They already plan to target Christmas tourists from New York and Boston. It's about five hours each way and Iceland hopes Americans will come and try the outdoor spas and see the glaciers and geysers and whales, and do a little shopping.
I just ran into a group of Northern Irish students on a spending binge. They could not believe how far their pound was stretching.
LONDON, England - If, like me, you are one of the 350,000 British or Dutch nationals who have savings accounts with Internet bank Icesave, you're probably pretty angry right now.
Iceland's second-largest bank, Landsbanki, the parent company of Icesave, says that it has gone into receivership and that the Icelandic Financial Services Authority has appointed a receivership committee. The Icelandic government stepped in to take control of the bank on Tuesday to keep it afloat, just days after Icesave was posting messages on its Web site reassuring savers that the bank was solvent and immune to the worst effects of the credit crisis because it didn't have exposure to the toxic U.S. sub-prime mortgage market.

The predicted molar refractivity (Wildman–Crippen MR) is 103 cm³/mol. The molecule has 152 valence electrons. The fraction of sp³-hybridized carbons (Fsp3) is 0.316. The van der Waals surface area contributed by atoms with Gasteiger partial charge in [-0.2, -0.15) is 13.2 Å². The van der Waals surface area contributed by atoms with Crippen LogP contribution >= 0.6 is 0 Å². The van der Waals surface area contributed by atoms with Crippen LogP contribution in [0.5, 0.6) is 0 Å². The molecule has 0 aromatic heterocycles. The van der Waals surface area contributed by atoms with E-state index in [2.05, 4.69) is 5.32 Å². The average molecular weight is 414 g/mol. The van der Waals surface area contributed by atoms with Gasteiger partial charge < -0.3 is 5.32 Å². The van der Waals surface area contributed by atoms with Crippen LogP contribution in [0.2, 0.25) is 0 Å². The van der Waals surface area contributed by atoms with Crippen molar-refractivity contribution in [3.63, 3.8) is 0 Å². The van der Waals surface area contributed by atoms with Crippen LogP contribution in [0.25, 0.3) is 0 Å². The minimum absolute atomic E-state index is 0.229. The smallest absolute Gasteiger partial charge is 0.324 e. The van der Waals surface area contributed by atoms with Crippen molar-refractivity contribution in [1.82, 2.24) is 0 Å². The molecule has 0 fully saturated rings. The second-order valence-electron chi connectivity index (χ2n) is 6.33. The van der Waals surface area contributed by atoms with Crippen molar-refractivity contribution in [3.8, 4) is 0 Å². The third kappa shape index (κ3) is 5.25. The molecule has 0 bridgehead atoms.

Today, Icesave's customers were greeted by a message informing them that the bank was unable to process deposits or withdrawal requests. If the company is liquidated thousands of customers like me, with deposits under £50,000, are likely to face a long and stressful wait to retrieve their money.
Lured by attractive Icelandic interest rates I had just under £10,000 of savings deposited with Icesave. We'd worked hard to put it by and intended to use the money for non- budgeted items like home maintenance and improvements, family holidays and car repairs. It's money that I don't need in the short term, unlike other Icesave customers who had pension funds and home purchase deposits invested there.